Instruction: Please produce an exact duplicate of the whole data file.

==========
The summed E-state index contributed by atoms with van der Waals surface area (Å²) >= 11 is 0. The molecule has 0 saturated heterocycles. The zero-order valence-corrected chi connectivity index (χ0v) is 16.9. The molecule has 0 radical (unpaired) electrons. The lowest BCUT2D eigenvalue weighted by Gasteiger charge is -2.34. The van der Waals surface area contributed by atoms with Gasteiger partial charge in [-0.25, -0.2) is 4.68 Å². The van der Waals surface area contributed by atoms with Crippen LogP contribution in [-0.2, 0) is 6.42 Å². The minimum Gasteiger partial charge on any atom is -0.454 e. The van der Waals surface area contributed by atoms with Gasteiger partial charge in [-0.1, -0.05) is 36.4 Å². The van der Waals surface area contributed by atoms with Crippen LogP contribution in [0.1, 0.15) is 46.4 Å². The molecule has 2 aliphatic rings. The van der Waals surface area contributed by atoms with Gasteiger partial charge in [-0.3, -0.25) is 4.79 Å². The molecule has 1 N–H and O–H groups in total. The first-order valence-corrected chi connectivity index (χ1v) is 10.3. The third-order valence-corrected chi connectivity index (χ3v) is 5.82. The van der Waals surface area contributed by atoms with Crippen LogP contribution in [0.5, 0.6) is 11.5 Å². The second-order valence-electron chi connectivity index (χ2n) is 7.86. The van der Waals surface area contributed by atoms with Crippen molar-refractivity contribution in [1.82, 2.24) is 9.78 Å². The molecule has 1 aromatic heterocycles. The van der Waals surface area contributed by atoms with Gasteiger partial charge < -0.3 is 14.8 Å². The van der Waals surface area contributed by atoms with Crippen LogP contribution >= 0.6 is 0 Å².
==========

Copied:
The summed E-state index contributed by atoms with van der Waals surface area (Å²) >= 11 is 0. The molecule has 0 saturated heterocycles. The zero-order valence-corrected chi connectivity index (χ0v) is 16.9. The molecule has 0 radical (unpaired) electrons. The lowest BCUT2D eigenvalue weighted by Gasteiger charge is -2.34. The van der Waals surface area contributed by atoms with Gasteiger partial charge in [-0.25, -0.2) is 4.68 Å². The van der Waals surface area contributed by atoms with Crippen LogP contribution in [-0.2, 0) is 6.42 Å². The minimum Gasteiger partial charge on any atom is -0.454 e. The van der Waals surface area contributed by atoms with Gasteiger partial charge in [-0.1, -0.05) is 36.4 Å². The van der Waals surface area contributed by atoms with Crippen LogP contribution in [0.1, 0.15) is 46.4 Å². The molecule has 2 aliphatic rings. The van der Waals surface area contributed by atoms with Gasteiger partial charge in [-0.3, -0.25) is 4.79 Å². The molecule has 1 N–H and O–H groups in total. The first-order valence-corrected chi connectivity index (χ1v) is 10.3. The third-order valence-corrected chi connectivity index (χ3v) is 5.82. The van der Waals surface area contributed by atoms with Crippen LogP contribution in [0.5, 0.6) is 11.5 Å². The second-order valence-electron chi connectivity index (χ2n) is 7.86. The van der Waals surface area contributed by atoms with Crippen molar-refractivity contribution in [1.82, 2.24) is 9.78 Å². The molecule has 1 aromatic heterocycles. The van der Waals surface area contributed by atoms with Gasteiger partial charge < -0.3 is 14.8 Å². The van der Waals surface area contributed by atoms with Crippen LogP contribution >= 0.6 is 0 Å².